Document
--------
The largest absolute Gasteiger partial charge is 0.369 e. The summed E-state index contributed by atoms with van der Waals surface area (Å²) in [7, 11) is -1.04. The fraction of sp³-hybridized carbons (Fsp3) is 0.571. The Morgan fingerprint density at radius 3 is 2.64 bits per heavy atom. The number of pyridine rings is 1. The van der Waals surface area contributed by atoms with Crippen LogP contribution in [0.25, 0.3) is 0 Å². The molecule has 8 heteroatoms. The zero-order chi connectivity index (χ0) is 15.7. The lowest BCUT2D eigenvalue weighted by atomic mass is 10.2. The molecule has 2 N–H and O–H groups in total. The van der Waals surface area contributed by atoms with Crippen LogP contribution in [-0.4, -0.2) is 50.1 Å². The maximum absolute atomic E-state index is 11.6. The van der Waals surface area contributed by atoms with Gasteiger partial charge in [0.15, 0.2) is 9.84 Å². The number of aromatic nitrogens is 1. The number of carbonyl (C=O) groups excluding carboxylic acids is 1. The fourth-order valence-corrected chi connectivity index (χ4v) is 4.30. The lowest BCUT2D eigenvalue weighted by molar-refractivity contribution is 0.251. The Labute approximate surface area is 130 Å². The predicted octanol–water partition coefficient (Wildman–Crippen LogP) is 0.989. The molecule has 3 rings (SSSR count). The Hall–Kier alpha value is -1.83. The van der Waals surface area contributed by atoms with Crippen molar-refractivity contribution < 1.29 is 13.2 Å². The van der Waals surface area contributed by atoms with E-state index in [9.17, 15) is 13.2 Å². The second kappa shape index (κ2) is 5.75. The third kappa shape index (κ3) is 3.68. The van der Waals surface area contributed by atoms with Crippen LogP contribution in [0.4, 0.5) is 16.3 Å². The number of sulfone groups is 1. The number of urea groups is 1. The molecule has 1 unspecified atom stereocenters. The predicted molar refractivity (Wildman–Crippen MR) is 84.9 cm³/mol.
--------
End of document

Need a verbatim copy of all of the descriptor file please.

The largest absolute Gasteiger partial charge is 0.369 e. The summed E-state index contributed by atoms with van der Waals surface area (Å²) in [7, 11) is -1.04. The fraction of sp³-hybridized carbons (Fsp3) is 0.571. The Morgan fingerprint density at radius 3 is 2.64 bits per heavy atom. The number of pyridine rings is 1. The van der Waals surface area contributed by atoms with Crippen LogP contribution in [0.25, 0.3) is 0 Å². The molecule has 8 heteroatoms. The zero-order chi connectivity index (χ0) is 15.7. The lowest BCUT2D eigenvalue weighted by atomic mass is 10.2. The molecule has 2 N–H and O–H groups in total. The van der Waals surface area contributed by atoms with Crippen LogP contribution in [-0.4, -0.2) is 50.1 Å². The maximum absolute atomic E-state index is 11.6. The van der Waals surface area contributed by atoms with Gasteiger partial charge in [0.15, 0.2) is 9.84 Å². The number of aromatic nitrogens is 1. The number of carbonyl (C=O) groups excluding carboxylic acids is 1. The fourth-order valence-corrected chi connectivity index (χ4v) is 4.30. The lowest BCUT2D eigenvalue weighted by molar-refractivity contribution is 0.251. The Labute approximate surface area is 130 Å². The predicted octanol–water partition coefficient (Wildman–Crippen LogP) is 0.989. The molecule has 3 rings (SSSR count). The Hall–Kier alpha value is -1.83. The van der Waals surface area contributed by atoms with Crippen molar-refractivity contribution < 1.29 is 13.2 Å². The van der Waals surface area contributed by atoms with E-state index in [9.17, 15) is 13.2 Å². The second kappa shape index (κ2) is 5.75. The third kappa shape index (κ3) is 3.68. The van der Waals surface area contributed by atoms with Crippen LogP contribution in [0.4, 0.5) is 16.3 Å². The number of sulfone groups is 1. The number of urea groups is 1. The molecule has 1 unspecified atom stereocenters. The predicted molar refractivity (Wildman–Crippen MR) is 84.9 cm³/mol.